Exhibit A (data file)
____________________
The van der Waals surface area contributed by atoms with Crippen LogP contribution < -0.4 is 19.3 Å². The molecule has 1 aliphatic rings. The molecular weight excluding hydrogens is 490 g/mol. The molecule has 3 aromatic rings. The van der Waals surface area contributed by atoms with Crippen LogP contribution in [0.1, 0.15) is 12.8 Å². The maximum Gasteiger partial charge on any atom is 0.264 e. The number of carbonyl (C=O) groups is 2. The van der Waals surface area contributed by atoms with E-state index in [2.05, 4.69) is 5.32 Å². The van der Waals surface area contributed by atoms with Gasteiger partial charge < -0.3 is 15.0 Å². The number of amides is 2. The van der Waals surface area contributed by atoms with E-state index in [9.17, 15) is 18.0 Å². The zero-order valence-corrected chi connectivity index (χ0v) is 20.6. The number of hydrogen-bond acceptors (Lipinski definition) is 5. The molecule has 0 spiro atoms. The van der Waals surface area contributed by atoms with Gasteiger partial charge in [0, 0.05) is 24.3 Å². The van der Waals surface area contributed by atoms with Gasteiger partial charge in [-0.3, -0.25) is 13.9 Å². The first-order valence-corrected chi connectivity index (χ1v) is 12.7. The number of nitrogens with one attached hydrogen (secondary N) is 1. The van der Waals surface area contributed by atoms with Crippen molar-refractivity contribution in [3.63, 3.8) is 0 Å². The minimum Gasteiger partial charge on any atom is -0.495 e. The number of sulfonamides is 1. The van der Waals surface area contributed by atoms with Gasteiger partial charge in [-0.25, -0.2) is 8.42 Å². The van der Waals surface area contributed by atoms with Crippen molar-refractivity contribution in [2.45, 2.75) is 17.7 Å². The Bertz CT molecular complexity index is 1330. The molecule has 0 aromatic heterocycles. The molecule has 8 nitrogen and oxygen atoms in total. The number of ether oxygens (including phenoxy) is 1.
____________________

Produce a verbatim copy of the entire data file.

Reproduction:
The van der Waals surface area contributed by atoms with Crippen LogP contribution < -0.4 is 19.3 Å². The molecule has 1 aliphatic rings. The molecular weight excluding hydrogens is 490 g/mol. The molecule has 3 aromatic rings. The van der Waals surface area contributed by atoms with Crippen LogP contribution in [0.1, 0.15) is 12.8 Å². The maximum Gasteiger partial charge on any atom is 0.264 e. The number of carbonyl (C=O) groups is 2. The van der Waals surface area contributed by atoms with E-state index in [2.05, 4.69) is 5.32 Å². The van der Waals surface area contributed by atoms with Gasteiger partial charge < -0.3 is 15.0 Å². The number of amides is 2. The van der Waals surface area contributed by atoms with E-state index in [9.17, 15) is 18.0 Å². The zero-order valence-corrected chi connectivity index (χ0v) is 20.6. The number of hydrogen-bond acceptors (Lipinski definition) is 5. The molecule has 0 spiro atoms. The van der Waals surface area contributed by atoms with Gasteiger partial charge in [0, 0.05) is 24.3 Å². The van der Waals surface area contributed by atoms with Gasteiger partial charge in [-0.3, -0.25) is 13.9 Å². The first-order valence-corrected chi connectivity index (χ1v) is 12.7. The number of nitrogens with one attached hydrogen (secondary N) is 1. The van der Waals surface area contributed by atoms with Crippen molar-refractivity contribution in [3.63, 3.8) is 0 Å². The minimum Gasteiger partial charge on any atom is -0.495 e. The number of sulfonamides is 1. The van der Waals surface area contributed by atoms with Gasteiger partial charge in [-0.25, -0.2) is 8.42 Å². The van der Waals surface area contributed by atoms with Crippen molar-refractivity contribution in [2.45, 2.75) is 17.7 Å². The Bertz CT molecular complexity index is 1330. The molecule has 0 aromatic heterocycles. The molecule has 8 nitrogen and oxygen atoms in total. The number of ether oxygens (including phenoxy) is 1.